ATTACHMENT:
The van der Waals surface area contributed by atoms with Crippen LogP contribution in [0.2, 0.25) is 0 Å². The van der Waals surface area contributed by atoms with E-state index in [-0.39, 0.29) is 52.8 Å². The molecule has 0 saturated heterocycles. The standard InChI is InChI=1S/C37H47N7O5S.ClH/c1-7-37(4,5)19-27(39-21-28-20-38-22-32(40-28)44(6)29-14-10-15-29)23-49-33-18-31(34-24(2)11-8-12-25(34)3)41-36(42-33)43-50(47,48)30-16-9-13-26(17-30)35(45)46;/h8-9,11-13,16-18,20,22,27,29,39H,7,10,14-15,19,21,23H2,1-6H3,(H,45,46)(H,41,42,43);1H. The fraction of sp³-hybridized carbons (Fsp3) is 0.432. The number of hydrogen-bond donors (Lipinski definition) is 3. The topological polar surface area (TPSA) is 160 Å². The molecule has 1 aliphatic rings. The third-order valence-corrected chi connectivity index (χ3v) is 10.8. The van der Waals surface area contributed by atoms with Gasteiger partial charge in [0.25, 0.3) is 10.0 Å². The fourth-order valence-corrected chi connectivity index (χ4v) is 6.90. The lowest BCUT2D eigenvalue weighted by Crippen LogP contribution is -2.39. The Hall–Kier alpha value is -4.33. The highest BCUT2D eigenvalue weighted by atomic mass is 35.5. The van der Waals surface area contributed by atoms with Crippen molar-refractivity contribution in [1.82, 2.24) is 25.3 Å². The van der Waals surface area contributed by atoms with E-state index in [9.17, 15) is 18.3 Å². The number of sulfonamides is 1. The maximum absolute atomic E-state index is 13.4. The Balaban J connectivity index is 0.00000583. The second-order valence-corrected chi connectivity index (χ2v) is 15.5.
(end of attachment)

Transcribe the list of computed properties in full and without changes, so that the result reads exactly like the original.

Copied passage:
The van der Waals surface area contributed by atoms with Crippen LogP contribution in [0.2, 0.25) is 0 Å². The van der Waals surface area contributed by atoms with E-state index in [-0.39, 0.29) is 52.8 Å². The molecule has 0 saturated heterocycles. The standard InChI is InChI=1S/C37H47N7O5S.ClH/c1-7-37(4,5)19-27(39-21-28-20-38-22-32(40-28)44(6)29-14-10-15-29)23-49-33-18-31(34-24(2)11-8-12-25(34)3)41-36(42-33)43-50(47,48)30-16-9-13-26(17-30)35(45)46;/h8-9,11-13,16-18,20,22,27,29,39H,7,10,14-15,19,21,23H2,1-6H3,(H,45,46)(H,41,42,43);1H. The fraction of sp³-hybridized carbons (Fsp3) is 0.432. The number of hydrogen-bond donors (Lipinski definition) is 3. The topological polar surface area (TPSA) is 160 Å². The molecule has 1 aliphatic rings. The third-order valence-corrected chi connectivity index (χ3v) is 10.8. The van der Waals surface area contributed by atoms with Gasteiger partial charge in [0.25, 0.3) is 10.0 Å². The fourth-order valence-corrected chi connectivity index (χ4v) is 6.90. The lowest BCUT2D eigenvalue weighted by Crippen LogP contribution is -2.39. The Hall–Kier alpha value is -4.33. The highest BCUT2D eigenvalue weighted by atomic mass is 35.5. The van der Waals surface area contributed by atoms with Crippen molar-refractivity contribution in [1.82, 2.24) is 25.3 Å². The van der Waals surface area contributed by atoms with E-state index in [9.17, 15) is 18.3 Å². The number of sulfonamides is 1. The maximum absolute atomic E-state index is 13.4. The Balaban J connectivity index is 0.00000583. The second-order valence-corrected chi connectivity index (χ2v) is 15.5.